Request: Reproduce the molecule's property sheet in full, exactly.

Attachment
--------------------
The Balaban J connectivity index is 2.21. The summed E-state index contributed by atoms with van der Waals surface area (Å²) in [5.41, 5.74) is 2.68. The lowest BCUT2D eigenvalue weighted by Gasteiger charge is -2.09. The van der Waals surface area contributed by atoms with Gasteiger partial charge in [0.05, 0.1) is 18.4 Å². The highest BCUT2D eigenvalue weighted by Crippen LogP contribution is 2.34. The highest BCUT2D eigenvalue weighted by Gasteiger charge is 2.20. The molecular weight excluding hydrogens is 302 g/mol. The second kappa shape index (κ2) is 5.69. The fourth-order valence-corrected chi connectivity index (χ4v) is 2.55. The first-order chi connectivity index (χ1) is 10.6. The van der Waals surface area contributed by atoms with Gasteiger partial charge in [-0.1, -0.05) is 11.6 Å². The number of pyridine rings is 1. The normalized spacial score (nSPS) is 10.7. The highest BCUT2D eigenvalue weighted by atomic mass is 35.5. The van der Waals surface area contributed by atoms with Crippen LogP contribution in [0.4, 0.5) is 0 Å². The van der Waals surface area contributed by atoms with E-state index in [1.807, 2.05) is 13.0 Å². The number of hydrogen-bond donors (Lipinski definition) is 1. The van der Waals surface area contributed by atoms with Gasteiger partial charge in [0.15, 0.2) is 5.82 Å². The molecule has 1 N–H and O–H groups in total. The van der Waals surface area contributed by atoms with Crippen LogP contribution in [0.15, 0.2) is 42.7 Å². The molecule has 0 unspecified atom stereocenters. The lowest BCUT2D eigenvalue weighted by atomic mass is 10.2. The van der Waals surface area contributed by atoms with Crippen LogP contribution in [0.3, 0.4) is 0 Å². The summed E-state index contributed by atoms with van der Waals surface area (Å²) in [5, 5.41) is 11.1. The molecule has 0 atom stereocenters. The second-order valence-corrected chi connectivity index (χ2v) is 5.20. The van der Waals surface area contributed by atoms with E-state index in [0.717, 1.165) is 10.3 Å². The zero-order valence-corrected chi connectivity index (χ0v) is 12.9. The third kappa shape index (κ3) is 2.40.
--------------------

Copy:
The Balaban J connectivity index is 2.21. The summed E-state index contributed by atoms with van der Waals surface area (Å²) in [5.41, 5.74) is 2.68. The lowest BCUT2D eigenvalue weighted by Gasteiger charge is -2.09. The van der Waals surface area contributed by atoms with Gasteiger partial charge in [0.05, 0.1) is 18.4 Å². The highest BCUT2D eigenvalue weighted by Crippen LogP contribution is 2.34. The highest BCUT2D eigenvalue weighted by Gasteiger charge is 2.20. The molecular weight excluding hydrogens is 302 g/mol. The second kappa shape index (κ2) is 5.69. The fourth-order valence-corrected chi connectivity index (χ4v) is 2.55. The first-order chi connectivity index (χ1) is 10.6. The van der Waals surface area contributed by atoms with Gasteiger partial charge in [-0.1, -0.05) is 11.6 Å². The number of pyridine rings is 1. The normalized spacial score (nSPS) is 10.7. The highest BCUT2D eigenvalue weighted by atomic mass is 35.5. The van der Waals surface area contributed by atoms with Crippen LogP contribution in [0.4, 0.5) is 0 Å². The van der Waals surface area contributed by atoms with E-state index in [1.807, 2.05) is 13.0 Å². The number of hydrogen-bond donors (Lipinski definition) is 1. The van der Waals surface area contributed by atoms with Gasteiger partial charge in [0.15, 0.2) is 5.82 Å². The molecule has 1 N–H and O–H groups in total. The van der Waals surface area contributed by atoms with Crippen LogP contribution in [0.15, 0.2) is 42.7 Å². The molecule has 0 unspecified atom stereocenters. The lowest BCUT2D eigenvalue weighted by atomic mass is 10.2. The van der Waals surface area contributed by atoms with Crippen LogP contribution in [0.3, 0.4) is 0 Å². The summed E-state index contributed by atoms with van der Waals surface area (Å²) in [5, 5.41) is 11.1. The molecule has 0 atom stereocenters. The second-order valence-corrected chi connectivity index (χ2v) is 5.20. The van der Waals surface area contributed by atoms with E-state index in [0.717, 1.165) is 10.3 Å². The zero-order valence-corrected chi connectivity index (χ0v) is 12.9. The third kappa shape index (κ3) is 2.40.